About Me

Hello! I am a biologist interested in evolution, functional morphology, and all things limbless. Right now, I am a PhD candidate in the Garland lab at the University of California, Riverside.

Click here for my CV.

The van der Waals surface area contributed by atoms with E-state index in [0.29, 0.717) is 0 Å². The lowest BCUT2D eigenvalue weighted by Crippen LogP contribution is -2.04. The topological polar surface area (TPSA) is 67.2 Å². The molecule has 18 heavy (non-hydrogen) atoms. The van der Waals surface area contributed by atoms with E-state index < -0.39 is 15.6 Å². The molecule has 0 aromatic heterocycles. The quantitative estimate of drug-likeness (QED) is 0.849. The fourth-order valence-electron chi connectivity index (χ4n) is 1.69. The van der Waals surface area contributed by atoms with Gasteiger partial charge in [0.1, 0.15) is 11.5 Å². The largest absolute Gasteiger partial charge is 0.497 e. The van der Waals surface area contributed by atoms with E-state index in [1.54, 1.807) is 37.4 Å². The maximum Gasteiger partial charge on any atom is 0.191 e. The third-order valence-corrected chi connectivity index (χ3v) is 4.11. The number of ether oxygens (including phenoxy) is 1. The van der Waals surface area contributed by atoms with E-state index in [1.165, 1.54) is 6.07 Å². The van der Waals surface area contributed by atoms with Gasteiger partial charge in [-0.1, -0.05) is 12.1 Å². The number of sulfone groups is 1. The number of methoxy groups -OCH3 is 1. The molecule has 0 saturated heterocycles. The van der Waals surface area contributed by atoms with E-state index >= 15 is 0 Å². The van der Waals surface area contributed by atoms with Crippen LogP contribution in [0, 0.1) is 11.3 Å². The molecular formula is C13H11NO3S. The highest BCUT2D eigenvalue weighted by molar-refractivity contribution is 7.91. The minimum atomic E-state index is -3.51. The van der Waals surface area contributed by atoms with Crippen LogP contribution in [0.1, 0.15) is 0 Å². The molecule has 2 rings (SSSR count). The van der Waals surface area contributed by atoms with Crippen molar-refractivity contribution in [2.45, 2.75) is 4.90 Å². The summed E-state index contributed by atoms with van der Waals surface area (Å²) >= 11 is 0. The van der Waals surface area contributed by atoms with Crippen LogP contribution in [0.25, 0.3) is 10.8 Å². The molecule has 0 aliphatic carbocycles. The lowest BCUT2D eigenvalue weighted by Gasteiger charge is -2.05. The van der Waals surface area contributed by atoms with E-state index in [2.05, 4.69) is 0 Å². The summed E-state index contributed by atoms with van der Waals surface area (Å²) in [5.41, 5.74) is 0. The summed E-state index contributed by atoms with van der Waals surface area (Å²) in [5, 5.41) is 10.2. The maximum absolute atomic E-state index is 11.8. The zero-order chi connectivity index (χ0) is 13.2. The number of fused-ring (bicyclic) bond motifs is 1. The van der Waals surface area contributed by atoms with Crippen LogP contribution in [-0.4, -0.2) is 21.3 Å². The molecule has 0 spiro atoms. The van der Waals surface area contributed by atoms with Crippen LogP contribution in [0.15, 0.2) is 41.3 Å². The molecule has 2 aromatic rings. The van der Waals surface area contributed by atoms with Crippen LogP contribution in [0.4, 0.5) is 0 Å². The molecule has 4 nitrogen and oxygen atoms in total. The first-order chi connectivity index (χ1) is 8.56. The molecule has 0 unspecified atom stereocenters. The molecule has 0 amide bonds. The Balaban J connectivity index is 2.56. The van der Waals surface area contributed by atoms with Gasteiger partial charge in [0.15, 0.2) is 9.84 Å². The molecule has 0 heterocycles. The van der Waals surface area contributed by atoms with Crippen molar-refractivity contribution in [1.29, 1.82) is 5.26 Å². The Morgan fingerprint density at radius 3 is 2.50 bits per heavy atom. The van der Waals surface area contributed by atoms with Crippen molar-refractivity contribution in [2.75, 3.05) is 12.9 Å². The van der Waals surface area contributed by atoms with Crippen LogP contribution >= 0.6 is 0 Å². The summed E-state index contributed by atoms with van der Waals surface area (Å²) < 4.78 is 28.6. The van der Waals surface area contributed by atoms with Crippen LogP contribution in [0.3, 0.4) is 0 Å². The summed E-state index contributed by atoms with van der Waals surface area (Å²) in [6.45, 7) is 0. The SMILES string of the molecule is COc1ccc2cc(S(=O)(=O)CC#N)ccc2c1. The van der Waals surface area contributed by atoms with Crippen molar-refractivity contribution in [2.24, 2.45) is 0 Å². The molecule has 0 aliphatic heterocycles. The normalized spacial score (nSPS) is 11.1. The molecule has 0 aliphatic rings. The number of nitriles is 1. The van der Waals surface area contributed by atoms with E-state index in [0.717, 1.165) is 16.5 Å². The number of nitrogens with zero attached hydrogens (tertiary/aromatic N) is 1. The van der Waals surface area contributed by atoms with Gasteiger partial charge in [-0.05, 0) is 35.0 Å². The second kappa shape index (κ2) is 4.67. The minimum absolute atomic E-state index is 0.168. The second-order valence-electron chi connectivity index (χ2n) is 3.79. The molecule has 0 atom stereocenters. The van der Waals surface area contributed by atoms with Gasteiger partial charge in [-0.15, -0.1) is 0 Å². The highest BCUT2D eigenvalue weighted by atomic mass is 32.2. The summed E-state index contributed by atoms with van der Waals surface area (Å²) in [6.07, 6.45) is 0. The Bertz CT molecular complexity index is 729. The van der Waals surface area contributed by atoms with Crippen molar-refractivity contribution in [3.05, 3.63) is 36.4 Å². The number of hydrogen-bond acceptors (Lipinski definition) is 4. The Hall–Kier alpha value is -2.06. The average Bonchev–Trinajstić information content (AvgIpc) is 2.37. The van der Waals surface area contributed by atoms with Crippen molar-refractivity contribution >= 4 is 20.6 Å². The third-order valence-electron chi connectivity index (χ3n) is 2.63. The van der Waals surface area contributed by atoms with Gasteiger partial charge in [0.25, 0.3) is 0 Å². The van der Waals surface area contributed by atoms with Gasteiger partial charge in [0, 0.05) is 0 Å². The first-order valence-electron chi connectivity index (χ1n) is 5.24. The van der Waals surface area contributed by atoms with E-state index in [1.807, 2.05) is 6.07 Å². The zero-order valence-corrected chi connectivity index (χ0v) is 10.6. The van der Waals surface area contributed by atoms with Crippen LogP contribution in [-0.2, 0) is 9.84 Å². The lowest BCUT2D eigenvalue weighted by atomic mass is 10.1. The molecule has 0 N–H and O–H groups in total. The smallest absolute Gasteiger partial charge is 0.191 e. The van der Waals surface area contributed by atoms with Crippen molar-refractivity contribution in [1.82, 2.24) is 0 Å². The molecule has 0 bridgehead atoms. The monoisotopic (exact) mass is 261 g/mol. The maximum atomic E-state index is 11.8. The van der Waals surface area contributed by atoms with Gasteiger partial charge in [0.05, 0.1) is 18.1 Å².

My dissertation focuses on the evolution and biomechanics of specialized locomotion in snakes. The first two chapters examine how morphology relates to locomotion and ecology in a broad evolutionary context. In both, I used phylogenetic comparative methods to analyze the evolution of morphology with respect to specialization for sidewinding locomotion or arboreality, as well as environmental characteristics (e.g., temperature, precipitation). The second half of my dissertation shifts from a big-picture view of morphological differences among species to a more detailed look at biomechanical differences among individuals of the same species. For one project, I spent a summer conducting fieldwork in Arizona, where I collected 3D high-speed video data for sidewinder rattlesnakes ranging from 8 g to 272 g in size to determine how the kinematics of sidewinding scale. For another project, I collected video data for a few locomotor generalist Natricine species to explore individual variation in locomotor behavior and performance of different types of locomotion.


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